3 Strategies European Cities are Using to Welcome Newcomers | Welcoming America

3 Strategies European Cities are Using to Welcome Newcomers

Christina Pope | May 19, 2016

Christina Pope speaking at International Forum on Reception and Integration of Refugees in the European Union.

Christina recently spoke on behalf of Welcoming America at the International Forum on Reception and Integration of Refugees in the European Union, hosted by the Public Diplomacy Council of Catalonia and the City of Barcelona.

This gathering of government and community leaders, practitioners, and policymakers was held to exchange ideas and best practices about integration, inclusion, and the role of local governments and NGOs in migration policy at a time when more people are displaced since World War II.

We heard from an impressive group of speakers who described an outpouring of support for those arriving from Syria through efforts undertaken by local governments, community institutions, and individuals.

Oriol Amorós, Catalonia’s Secretary General for Equality, Immigration, and Citizenship, stressed that reception and integration happen at the local level – a familiar theme to those working locally in the United States.

Indeed, the day was filled with examples of European cities that have laid out the welcome mat, creating initiatives large and small to address the immediate needs of newcomers and help them integrate within their new communities.

I was honored to join an NGO best-practice panel, where I was floored by the scope of efforts of projects such as Mediterranean Hope, which among other services, simply provides internet access so asylum-seekers can speak with their families in Syria for the first time after journeying to the island of Lampedusa, Italy.

Many cities are engaging receiving communities (those residents who have lived in a community for some time) to ensure that newcomers are arriving to fertile soil-- that is, to fight discrimination and help build mutual understanding and respect between long-term residents and new neighbors as demographic change occurs.

Here are three strategies guiding these receiving community efforts in Europe:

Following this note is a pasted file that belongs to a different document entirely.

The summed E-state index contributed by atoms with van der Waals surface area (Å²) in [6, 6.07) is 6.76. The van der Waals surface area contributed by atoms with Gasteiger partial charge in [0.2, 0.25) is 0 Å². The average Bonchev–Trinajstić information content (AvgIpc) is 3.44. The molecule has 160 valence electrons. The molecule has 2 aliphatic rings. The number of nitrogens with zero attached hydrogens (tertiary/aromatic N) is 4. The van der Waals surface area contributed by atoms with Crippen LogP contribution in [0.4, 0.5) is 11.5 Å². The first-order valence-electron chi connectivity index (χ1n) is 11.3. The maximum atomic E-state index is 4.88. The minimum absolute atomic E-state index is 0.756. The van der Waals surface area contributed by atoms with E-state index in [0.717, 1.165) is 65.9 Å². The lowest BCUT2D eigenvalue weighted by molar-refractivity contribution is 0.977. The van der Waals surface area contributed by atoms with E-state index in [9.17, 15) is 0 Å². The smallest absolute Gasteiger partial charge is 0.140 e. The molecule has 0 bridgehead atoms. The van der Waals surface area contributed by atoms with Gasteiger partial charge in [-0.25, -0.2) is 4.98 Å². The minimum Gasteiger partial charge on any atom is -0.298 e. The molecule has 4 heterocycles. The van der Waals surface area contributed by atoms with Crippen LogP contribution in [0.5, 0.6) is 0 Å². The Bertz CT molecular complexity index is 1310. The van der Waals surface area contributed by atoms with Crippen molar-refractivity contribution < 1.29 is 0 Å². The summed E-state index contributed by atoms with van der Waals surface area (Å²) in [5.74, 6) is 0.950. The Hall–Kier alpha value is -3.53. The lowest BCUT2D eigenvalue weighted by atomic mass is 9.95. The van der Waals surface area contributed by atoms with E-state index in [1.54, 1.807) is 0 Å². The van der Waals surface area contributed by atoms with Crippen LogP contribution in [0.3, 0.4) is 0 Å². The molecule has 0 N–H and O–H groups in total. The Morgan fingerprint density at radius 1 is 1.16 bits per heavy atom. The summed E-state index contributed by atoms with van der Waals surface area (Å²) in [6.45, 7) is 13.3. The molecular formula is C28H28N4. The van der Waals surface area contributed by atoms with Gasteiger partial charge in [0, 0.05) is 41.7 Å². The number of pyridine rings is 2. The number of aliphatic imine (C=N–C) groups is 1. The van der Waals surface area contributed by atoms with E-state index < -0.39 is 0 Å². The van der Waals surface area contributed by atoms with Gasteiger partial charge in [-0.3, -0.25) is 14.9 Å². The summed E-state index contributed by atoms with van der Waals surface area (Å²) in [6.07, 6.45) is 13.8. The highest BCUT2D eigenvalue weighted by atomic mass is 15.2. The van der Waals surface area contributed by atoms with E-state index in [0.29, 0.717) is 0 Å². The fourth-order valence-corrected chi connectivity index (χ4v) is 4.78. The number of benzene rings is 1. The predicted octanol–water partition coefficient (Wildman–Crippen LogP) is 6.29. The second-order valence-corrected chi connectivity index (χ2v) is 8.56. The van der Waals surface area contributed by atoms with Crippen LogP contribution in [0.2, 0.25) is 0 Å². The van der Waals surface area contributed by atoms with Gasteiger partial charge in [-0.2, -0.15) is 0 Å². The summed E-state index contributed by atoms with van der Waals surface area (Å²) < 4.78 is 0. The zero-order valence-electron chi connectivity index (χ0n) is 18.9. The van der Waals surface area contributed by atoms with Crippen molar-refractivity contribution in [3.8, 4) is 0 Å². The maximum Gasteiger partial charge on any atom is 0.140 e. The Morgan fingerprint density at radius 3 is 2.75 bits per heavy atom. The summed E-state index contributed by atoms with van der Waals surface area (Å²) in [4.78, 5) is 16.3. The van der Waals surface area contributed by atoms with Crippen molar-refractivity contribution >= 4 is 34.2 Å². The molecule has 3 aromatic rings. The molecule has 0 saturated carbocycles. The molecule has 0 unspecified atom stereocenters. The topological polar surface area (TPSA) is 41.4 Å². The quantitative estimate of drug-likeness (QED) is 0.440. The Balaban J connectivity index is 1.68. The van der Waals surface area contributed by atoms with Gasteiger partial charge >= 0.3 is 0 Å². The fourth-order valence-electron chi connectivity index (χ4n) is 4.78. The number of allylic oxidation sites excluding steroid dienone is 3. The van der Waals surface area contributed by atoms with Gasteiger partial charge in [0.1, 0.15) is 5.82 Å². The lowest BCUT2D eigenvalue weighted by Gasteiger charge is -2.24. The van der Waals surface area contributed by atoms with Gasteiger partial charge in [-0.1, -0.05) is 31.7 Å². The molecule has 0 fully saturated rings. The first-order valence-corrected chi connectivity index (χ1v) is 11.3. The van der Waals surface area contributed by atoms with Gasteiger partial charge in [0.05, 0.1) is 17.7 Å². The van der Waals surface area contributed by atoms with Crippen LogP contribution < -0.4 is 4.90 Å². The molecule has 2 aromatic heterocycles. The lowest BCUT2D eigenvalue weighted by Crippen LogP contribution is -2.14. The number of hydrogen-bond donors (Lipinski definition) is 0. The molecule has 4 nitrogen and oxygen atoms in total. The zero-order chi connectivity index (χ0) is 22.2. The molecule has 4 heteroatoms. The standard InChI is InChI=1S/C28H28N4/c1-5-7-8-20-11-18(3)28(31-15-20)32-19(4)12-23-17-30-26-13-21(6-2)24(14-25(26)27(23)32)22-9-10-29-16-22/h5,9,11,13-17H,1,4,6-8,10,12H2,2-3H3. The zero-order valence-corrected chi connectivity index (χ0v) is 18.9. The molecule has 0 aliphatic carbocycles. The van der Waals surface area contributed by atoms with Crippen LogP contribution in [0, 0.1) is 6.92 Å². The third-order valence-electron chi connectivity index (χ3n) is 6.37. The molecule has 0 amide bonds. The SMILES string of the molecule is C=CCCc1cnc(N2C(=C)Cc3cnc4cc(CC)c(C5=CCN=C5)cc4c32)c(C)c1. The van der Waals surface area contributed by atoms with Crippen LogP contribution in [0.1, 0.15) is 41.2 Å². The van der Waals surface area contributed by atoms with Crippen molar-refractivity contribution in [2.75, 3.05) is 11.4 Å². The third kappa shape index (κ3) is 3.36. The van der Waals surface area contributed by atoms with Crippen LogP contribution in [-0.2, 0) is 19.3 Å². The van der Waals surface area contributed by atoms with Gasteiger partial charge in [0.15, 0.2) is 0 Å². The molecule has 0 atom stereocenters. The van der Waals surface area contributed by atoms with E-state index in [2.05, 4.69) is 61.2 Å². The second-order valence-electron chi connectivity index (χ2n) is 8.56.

• Contact Building: At the Danish Centre for Gender, Equality, and Diversity, Beatriz Hernández de Fuhr coordinates a mentor network that pairs women with mutual interests who create a set of goals to work toward together—an excellent tool for the first of three strategies often used among our membership network: meaningful contact building.
  • Positive Communications: Lola López, Barcelona City Council Commissioner for Immigration, shared a powerful example of the second strategy often used, positive communications. Barcelona’s model “Anti-Rumor” public service campaign dispels misconceptions that some locals had about immigrants. The campaign has been replicated in more than 15 cities that use trained anti-rumor “agents” such as street theater, media campaigns, and more.
  • Engaging Supportive Leaders: I was inspired to learn about the multi-sector plan underway in Leipzig, Germany, where supportive leaders like Deputy Mayor Thomas Fabian have championed immigrant inclusion. He and others within Leipzig city government have been able to send powerful signals to their community that changing demographics bring opportunity and that becoming a welcoming city is the task at hand. I was especially impressed with Fabian’s emphasis on communicating with residents in neighborhoods where newcomers are settling, showing a positive attitude, and striving to move from immigrant-specific services to “all services accessible for all.”

Leipzig is in good company; from Paris, France to Helsinki, Finland to Wadowice, Poland, local government officials have shown extraordinary leadership across Europe in the midst of an ever-changing situation filled with both opportunities and challenges that are testing European values. According to the Mayor of Barcelona, Ada Colau, current migration flows present an opportunity to return to Europe’s foundational values, and, “if Europe doesn’t return to its founding principles on this issue, then it will be definitively lost.” Time and again, speakers returned to “core European values,” identifying characteristics like freedom, equity, and human rights. Barcelona’s own identity as a city intertwines with migration – government leaders referenced how more than 200,000 people fled Catalonia due to fascism, and these leaders now feel a moral responsibility to welcome refugees.

I was reminded of elected officials across the U.S. who have set the tone for their communities by grounding statements in their cities’ history and identity, such as Atlanta Mayor Kasim Reed: “As the birthplace of the Civil Rights Movement, being inclusive is a fundamental part of who we are as Atlantans […] It is incumbent upon all of us to find strength in our differences and comfort in our common identity as Atlantans to ensure that Atlanta will once again be on the right side of history as a community that is tolerant, supportive and inclusive of all its neighbors.”

This common thread – one of many I noted between inclusion efforts in the U.S. and in Europe –was a reminder of the value of transatlantic opportunities to exchange ideas and best practices, whether at the Welcoming Interactive in Atlanta or this forum in Barcelona.

I return to the United States feeling grateful for champions of immigrant inclusion worldwide, as well as for our vibrant Welcoming America network which shares best practices, builds capacity, and inspires change.

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